“The Men Who Stare At Goats” is more than just a fun romp based off of an interesting and obscure bit of military history — it’s a rather timely film about going against the grain and finding one’s place in the modern world.
Intestine-rupturingly funny? No. Adrenaline powered, action-packed savagery? No. Going to be a classic? Not really.
Thoroughly enjoyable and greater than the sum of its parts? Yes.
The film is about a journalist Bob (Ewan MacGregor), who feels he is failing life and seeks to cover the beginning of the Second Gulf War. He tags along with Lyn Cassidy (Georrge Clooney), a former soldier with a secret unit that practiced psychic warfare. In Cassidy’s words, they were “Jedi Warriors,” trained in the arts of invisibility, “cloud bursting” and “remote viewing,” as well as perfecting a killer stare (literally).
Bob follows Lyn through present-day Iraq, where they encounter kidnappers, criminals, and other somewhat insane “Jedi Knights” like the supremely entertaining Bob Django (Jeff Bridges), and Larry Hooper (Kevin Spacey).
The best films are always those that leave you thinking about things other than the acting, the cinematography, or the music; they immerse the viewer in the story and make the aesthetics irrelevant. This was definitely one of those films.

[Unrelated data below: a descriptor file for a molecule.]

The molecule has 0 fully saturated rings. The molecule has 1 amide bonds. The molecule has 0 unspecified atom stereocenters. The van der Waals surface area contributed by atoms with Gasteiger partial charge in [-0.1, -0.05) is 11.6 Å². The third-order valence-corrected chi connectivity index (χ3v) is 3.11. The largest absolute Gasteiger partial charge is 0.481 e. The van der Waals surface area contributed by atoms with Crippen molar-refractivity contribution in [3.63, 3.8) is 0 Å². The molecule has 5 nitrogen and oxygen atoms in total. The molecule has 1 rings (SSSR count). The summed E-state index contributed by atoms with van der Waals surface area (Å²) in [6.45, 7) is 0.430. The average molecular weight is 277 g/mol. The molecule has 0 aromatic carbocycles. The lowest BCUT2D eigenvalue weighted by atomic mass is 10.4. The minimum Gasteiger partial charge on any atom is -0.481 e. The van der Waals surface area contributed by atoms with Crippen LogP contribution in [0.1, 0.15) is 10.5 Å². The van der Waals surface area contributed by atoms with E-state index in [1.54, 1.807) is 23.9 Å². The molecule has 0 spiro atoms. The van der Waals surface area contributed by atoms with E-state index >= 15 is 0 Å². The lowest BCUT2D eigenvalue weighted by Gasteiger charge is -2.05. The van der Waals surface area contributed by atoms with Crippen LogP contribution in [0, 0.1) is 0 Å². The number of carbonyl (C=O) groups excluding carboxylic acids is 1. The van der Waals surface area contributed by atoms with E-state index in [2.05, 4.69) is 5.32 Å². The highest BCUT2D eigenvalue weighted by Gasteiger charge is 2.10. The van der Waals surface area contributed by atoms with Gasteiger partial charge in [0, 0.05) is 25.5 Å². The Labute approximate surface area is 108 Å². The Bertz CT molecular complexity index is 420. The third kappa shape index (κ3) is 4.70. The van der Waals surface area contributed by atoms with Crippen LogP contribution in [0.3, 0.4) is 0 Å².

One of the best parts about it is the fact that it humorously conveys the silly, interesting and relatively true tale about the U.S. Military’s research into supernatural combat while subtly making some larger points. It’s arguably anti-war, but doesn’t use gruesome detail to beat the viewer over the head with pacifism. Instead, it documents the naturally pacifist psych warfare of the “Remote Viewers,” as they like to be called, who use techniques such as “sparkly eyes” to disarm their foes.
“The Men Who Stare at Goats” is set against the backdrop of the Iraq War, but doesn’t go out of its way to comment on the politics. It only briefly touches upon the greed of contractors, and notes the struggle of the individual to find their place in the world as well, and also notes that there are always forces at work to tear them down. “The system,” one might say.
Perhaps that’s what makes a fantastic philosophy like a hippie martial arts discipline attractive; much like conventional religions, the way of the soldier monk involved reaching out to the unseen in order to escape the confines of a messy reality. And what could be more timely than reminding us to mind our minds and spirits as we become ever more dependent on technology?
As technology expands our horizons it also confines us in a prison of its own making, redirecting our thinking so that we only focus on getting more or thinking of ways we can become more efficient. Our happiness is no longer the goal; instead, we become focused on the acquisition of things and social conformity, forgetting that these things are only means to an end, not the end itself.
I’m not saying we should all become subsistence farmers and meditate, I’m just saying should we think a little more about what we want from life. I think that’s what the film’s trying to say as well, somewhere in between the killing of livestock via eye contact and the LSD trips.